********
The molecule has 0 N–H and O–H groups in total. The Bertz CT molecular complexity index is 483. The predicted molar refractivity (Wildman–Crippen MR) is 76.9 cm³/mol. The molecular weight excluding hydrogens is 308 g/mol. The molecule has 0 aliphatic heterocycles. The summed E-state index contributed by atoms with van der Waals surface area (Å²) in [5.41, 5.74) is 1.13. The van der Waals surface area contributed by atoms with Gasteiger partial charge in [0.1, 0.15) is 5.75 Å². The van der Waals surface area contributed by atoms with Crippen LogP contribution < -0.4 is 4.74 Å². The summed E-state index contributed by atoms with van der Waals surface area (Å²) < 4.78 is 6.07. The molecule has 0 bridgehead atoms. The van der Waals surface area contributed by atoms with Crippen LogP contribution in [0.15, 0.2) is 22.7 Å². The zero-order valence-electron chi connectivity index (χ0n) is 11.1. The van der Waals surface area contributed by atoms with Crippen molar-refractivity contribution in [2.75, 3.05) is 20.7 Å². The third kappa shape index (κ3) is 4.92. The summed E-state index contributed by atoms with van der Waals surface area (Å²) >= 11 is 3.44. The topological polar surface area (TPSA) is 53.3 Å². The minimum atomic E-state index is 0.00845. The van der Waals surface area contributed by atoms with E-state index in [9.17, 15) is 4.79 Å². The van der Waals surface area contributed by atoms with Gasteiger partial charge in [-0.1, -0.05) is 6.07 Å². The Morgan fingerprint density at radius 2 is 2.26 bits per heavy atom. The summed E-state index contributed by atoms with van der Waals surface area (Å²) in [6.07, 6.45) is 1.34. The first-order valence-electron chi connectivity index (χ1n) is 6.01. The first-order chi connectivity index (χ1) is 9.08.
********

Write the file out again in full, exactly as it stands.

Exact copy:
The molecule has 0 N–H and O–H groups in total. The Bertz CT molecular complexity index is 483. The predicted molar refractivity (Wildman–Crippen MR) is 76.9 cm³/mol. The molecular weight excluding hydrogens is 308 g/mol. The molecule has 0 aliphatic heterocycles. The summed E-state index contributed by atoms with van der Waals surface area (Å²) in [5.41, 5.74) is 1.13. The van der Waals surface area contributed by atoms with Gasteiger partial charge in [0.1, 0.15) is 5.75 Å². The van der Waals surface area contributed by atoms with Crippen LogP contribution < -0.4 is 4.74 Å². The summed E-state index contributed by atoms with van der Waals surface area (Å²) < 4.78 is 6.07. The molecule has 0 bridgehead atoms. The van der Waals surface area contributed by atoms with Crippen LogP contribution in [0.15, 0.2) is 22.7 Å². The zero-order valence-electron chi connectivity index (χ0n) is 11.1. The van der Waals surface area contributed by atoms with Crippen molar-refractivity contribution in [2.75, 3.05) is 20.7 Å². The third kappa shape index (κ3) is 4.92. The summed E-state index contributed by atoms with van der Waals surface area (Å²) >= 11 is 3.44. The topological polar surface area (TPSA) is 53.3 Å². The minimum atomic E-state index is 0.00845. The van der Waals surface area contributed by atoms with E-state index in [9.17, 15) is 4.79 Å². The van der Waals surface area contributed by atoms with Gasteiger partial charge in [-0.1, -0.05) is 6.07 Å². The Morgan fingerprint density at radius 2 is 2.26 bits per heavy atom. The summed E-state index contributed by atoms with van der Waals surface area (Å²) in [6.07, 6.45) is 1.34. The first-order valence-electron chi connectivity index (χ1n) is 6.01. The first-order chi connectivity index (χ1) is 9.08.